John Butler's inoffensive Irish comedy lacks punch
Few genres are more wretched that the British stag comedy: post-Four Weddings and a Funeral, a number of drunken bromances like Staggered fell flat on their faces in cinemas. US import The Hangover cleverly depicted the stag night without showing it at all, just the morning after, but John Butler's Irish comedy focuses on the stag itself, or rather a hiking weekend, and the results are less than game-changing.
Despite a certain lack of chemistry, Fionnan (Hugh O'Conor) is getting married to Ruth (Amy Huberman) but doesn't want a stag: his best man Davin (Andrew Scott) is co-opted to organize a sedate wilderness excursion, although he clearly has feelings for Ruth. Simon (Brian Gleeson) and a gay couple who are both called Kevin are also roped in, but the arrival of Ruth's brother, a wild-living character called The Machine (played by co-writer Peter MacDonald) ensures things quickly descend to electric fence disasters, stoned accidents and predictable nude frolics in the fields.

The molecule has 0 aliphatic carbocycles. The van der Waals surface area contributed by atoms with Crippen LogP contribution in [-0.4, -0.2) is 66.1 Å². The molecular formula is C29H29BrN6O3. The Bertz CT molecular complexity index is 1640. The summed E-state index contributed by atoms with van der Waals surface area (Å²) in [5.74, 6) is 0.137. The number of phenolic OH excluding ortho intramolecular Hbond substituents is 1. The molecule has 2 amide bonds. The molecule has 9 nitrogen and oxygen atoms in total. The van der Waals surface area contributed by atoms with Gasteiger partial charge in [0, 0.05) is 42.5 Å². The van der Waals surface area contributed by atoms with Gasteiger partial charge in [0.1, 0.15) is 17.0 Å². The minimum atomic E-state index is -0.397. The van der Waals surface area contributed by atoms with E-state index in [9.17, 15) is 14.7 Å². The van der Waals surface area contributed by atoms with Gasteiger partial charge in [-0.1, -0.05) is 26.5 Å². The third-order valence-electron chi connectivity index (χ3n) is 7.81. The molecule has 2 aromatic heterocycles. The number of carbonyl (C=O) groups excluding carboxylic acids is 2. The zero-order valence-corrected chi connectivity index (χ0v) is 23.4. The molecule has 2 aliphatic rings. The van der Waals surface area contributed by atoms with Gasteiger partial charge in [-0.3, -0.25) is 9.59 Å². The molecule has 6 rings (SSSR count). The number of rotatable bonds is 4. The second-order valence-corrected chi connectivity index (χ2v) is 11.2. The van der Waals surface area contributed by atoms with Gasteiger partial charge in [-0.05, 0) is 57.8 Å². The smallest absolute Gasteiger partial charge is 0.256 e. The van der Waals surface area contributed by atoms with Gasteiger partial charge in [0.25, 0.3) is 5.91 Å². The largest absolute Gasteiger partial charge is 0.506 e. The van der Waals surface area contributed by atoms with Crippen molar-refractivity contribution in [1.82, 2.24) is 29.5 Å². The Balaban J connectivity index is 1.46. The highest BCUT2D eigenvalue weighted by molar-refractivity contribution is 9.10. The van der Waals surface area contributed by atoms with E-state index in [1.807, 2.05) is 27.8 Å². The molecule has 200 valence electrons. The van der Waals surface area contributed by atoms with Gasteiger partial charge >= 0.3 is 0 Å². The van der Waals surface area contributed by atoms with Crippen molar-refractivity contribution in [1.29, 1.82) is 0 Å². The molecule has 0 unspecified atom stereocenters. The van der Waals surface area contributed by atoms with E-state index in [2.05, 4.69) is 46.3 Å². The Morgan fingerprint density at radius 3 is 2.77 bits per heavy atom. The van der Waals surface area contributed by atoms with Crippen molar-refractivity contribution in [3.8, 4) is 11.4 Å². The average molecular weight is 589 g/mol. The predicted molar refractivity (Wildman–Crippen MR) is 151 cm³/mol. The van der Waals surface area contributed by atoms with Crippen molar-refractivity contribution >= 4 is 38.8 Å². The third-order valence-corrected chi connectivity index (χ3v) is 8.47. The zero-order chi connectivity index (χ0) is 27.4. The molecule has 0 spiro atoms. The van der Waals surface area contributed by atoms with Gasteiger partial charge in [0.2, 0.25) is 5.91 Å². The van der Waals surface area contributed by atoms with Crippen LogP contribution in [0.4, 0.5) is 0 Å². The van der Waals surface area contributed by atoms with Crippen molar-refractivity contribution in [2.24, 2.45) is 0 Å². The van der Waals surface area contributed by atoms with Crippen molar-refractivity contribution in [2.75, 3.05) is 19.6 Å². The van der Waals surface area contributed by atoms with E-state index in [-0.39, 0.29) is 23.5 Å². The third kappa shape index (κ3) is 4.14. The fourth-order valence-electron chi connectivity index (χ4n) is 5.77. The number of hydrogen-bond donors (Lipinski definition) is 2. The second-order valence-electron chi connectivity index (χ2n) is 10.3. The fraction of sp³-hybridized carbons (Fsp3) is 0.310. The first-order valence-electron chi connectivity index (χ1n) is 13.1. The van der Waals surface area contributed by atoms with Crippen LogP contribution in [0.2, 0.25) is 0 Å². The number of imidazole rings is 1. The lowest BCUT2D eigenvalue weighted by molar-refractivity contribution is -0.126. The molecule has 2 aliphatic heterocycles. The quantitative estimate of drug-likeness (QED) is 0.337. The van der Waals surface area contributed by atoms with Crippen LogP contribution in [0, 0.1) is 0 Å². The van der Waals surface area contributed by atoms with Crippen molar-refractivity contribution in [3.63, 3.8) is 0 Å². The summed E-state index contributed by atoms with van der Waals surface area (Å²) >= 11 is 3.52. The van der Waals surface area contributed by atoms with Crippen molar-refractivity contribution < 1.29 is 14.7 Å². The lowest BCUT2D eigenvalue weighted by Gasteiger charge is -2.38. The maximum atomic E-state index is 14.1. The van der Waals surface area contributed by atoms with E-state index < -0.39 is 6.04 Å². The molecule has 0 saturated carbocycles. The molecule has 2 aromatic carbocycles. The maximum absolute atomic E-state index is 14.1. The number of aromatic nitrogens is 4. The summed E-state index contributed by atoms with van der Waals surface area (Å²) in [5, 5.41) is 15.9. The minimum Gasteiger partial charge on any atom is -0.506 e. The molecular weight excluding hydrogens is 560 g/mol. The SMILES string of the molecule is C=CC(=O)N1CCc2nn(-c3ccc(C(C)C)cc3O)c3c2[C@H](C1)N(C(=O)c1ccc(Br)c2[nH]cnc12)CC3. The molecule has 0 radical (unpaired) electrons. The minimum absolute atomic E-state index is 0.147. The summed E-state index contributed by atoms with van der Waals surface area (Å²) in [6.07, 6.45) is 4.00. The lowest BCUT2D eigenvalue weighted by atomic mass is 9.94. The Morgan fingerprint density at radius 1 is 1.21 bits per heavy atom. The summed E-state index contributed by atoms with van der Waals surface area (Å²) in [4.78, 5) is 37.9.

Stag nights are only funny for those who are drunk: The Hangover correctly recognized that audiences are generally sober, and that finding mirth in boozy antics require both alcohol and camaraderie to be amusing. Butler's film does have some charm, with Scott playing a somewhat different kind of buttoned-down character in comparison to his Moriarty opposite Benedict Cumberbatch in the BBC's Sherlock series. The relationships are developed with more sensitivity than they would in a US comedy, but the laughs are few and far between and depend on silly stereotypes and audience indulgence for men behaving badly. The Stag is an inoffensive debut for Butler, but a film on this subject needs a bit more cojones than this meek knockabout.
Limited release from Fri 7 Mar.